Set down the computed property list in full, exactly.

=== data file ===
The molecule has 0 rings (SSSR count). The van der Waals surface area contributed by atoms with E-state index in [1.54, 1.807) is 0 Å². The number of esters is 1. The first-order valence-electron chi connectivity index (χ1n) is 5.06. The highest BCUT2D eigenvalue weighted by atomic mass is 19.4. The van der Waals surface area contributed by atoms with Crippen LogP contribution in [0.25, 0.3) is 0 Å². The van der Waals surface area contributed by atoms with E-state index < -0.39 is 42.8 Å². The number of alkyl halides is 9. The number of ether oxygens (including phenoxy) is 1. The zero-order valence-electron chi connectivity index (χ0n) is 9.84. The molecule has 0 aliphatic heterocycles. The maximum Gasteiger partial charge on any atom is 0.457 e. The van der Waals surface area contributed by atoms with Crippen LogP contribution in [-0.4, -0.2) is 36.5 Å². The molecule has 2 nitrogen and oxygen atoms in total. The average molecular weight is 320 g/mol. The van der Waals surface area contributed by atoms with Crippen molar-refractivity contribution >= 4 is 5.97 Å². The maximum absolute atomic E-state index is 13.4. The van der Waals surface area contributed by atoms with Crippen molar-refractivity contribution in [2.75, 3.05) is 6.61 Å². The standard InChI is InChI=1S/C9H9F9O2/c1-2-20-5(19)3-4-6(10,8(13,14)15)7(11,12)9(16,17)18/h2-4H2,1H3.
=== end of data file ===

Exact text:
The molecule has 0 rings (SSSR count). The van der Waals surface area contributed by atoms with E-state index in [1.54, 1.807) is 0 Å². The number of esters is 1. The first-order valence-electron chi connectivity index (χ1n) is 5.06. The highest BCUT2D eigenvalue weighted by atomic mass is 19.4. The van der Waals surface area contributed by atoms with Crippen LogP contribution in [0.25, 0.3) is 0 Å². The van der Waals surface area contributed by atoms with E-state index < -0.39 is 42.8 Å². The number of alkyl halides is 9. The number of ether oxygens (including phenoxy) is 1. The zero-order valence-electron chi connectivity index (χ0n) is 9.84. The molecule has 0 aliphatic heterocycles. The maximum Gasteiger partial charge on any atom is 0.457 e. The van der Waals surface area contributed by atoms with Crippen LogP contribution in [-0.4, -0.2) is 36.5 Å². The molecule has 2 nitrogen and oxygen atoms in total. The average molecular weight is 320 g/mol. The van der Waals surface area contributed by atoms with Crippen molar-refractivity contribution >= 4 is 5.97 Å². The maximum absolute atomic E-state index is 13.4. The van der Waals surface area contributed by atoms with Crippen molar-refractivity contribution in [2.75, 3.05) is 6.61 Å². The standard InChI is InChI=1S/C9H9F9O2/c1-2-20-5(19)3-4-6(10,8(13,14)15)7(11,12)9(16,17)18/h2-4H2,1H3.